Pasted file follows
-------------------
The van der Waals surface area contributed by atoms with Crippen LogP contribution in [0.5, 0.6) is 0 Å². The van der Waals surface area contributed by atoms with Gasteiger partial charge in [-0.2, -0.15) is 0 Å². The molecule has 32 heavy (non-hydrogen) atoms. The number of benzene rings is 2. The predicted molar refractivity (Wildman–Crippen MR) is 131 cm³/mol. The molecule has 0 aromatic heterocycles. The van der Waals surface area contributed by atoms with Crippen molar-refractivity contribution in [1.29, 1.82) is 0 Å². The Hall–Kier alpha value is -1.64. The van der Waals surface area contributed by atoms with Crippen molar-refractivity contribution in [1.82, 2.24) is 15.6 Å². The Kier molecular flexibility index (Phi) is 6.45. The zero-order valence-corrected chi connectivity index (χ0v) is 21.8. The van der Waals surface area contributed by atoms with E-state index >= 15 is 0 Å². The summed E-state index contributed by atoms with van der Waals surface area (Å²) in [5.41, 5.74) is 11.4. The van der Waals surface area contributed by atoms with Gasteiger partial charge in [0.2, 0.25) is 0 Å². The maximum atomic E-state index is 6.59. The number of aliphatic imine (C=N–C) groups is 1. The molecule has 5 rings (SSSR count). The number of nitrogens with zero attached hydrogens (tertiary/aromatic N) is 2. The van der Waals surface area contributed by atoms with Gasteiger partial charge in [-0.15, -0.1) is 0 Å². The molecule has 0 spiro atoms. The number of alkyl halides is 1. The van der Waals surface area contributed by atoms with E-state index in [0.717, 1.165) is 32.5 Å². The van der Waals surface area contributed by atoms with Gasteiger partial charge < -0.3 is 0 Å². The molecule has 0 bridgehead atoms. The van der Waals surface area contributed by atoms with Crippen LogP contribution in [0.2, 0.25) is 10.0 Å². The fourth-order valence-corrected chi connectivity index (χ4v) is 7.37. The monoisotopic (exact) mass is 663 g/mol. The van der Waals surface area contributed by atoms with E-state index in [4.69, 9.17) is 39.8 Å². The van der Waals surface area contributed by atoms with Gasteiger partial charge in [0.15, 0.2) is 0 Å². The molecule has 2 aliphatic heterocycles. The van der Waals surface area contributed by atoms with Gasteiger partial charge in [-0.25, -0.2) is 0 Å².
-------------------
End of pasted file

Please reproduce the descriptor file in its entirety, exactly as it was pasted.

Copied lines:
The van der Waals surface area contributed by atoms with Crippen LogP contribution in [0.5, 0.6) is 0 Å². The van der Waals surface area contributed by atoms with Gasteiger partial charge in [-0.2, -0.15) is 0 Å². The molecule has 32 heavy (non-hydrogen) atoms. The number of benzene rings is 2. The predicted molar refractivity (Wildman–Crippen MR) is 131 cm³/mol. The molecule has 0 aromatic heterocycles. The van der Waals surface area contributed by atoms with Crippen molar-refractivity contribution in [1.29, 1.82) is 0 Å². The Hall–Kier alpha value is -1.64. The van der Waals surface area contributed by atoms with Crippen molar-refractivity contribution in [1.82, 2.24) is 15.6 Å². The Kier molecular flexibility index (Phi) is 6.45. The zero-order valence-corrected chi connectivity index (χ0v) is 21.8. The van der Waals surface area contributed by atoms with E-state index >= 15 is 0 Å². The summed E-state index contributed by atoms with van der Waals surface area (Å²) in [5.41, 5.74) is 11.4. The van der Waals surface area contributed by atoms with Gasteiger partial charge in [0.2, 0.25) is 0 Å². The maximum atomic E-state index is 6.59. The number of aliphatic imine (C=N–C) groups is 1. The molecule has 5 rings (SSSR count). The number of nitrogens with zero attached hydrogens (tertiary/aromatic N) is 2. The van der Waals surface area contributed by atoms with Gasteiger partial charge in [-0.15, -0.1) is 0 Å². The molecule has 0 spiro atoms. The number of alkyl halides is 1. The van der Waals surface area contributed by atoms with E-state index in [0.717, 1.165) is 32.5 Å². The van der Waals surface area contributed by atoms with Gasteiger partial charge < -0.3 is 0 Å². The molecule has 0 bridgehead atoms. The van der Waals surface area contributed by atoms with Crippen LogP contribution in [0.2, 0.25) is 10.0 Å². The fourth-order valence-corrected chi connectivity index (χ4v) is 7.37. The monoisotopic (exact) mass is 663 g/mol. The van der Waals surface area contributed by atoms with E-state index in [4.69, 9.17) is 39.8 Å². The van der Waals surface area contributed by atoms with Gasteiger partial charge in [0.15, 0.2) is 0 Å². The molecule has 2 aliphatic heterocycles. The van der Waals surface area contributed by atoms with Gasteiger partial charge in [-0.25, -0.2) is 0 Å².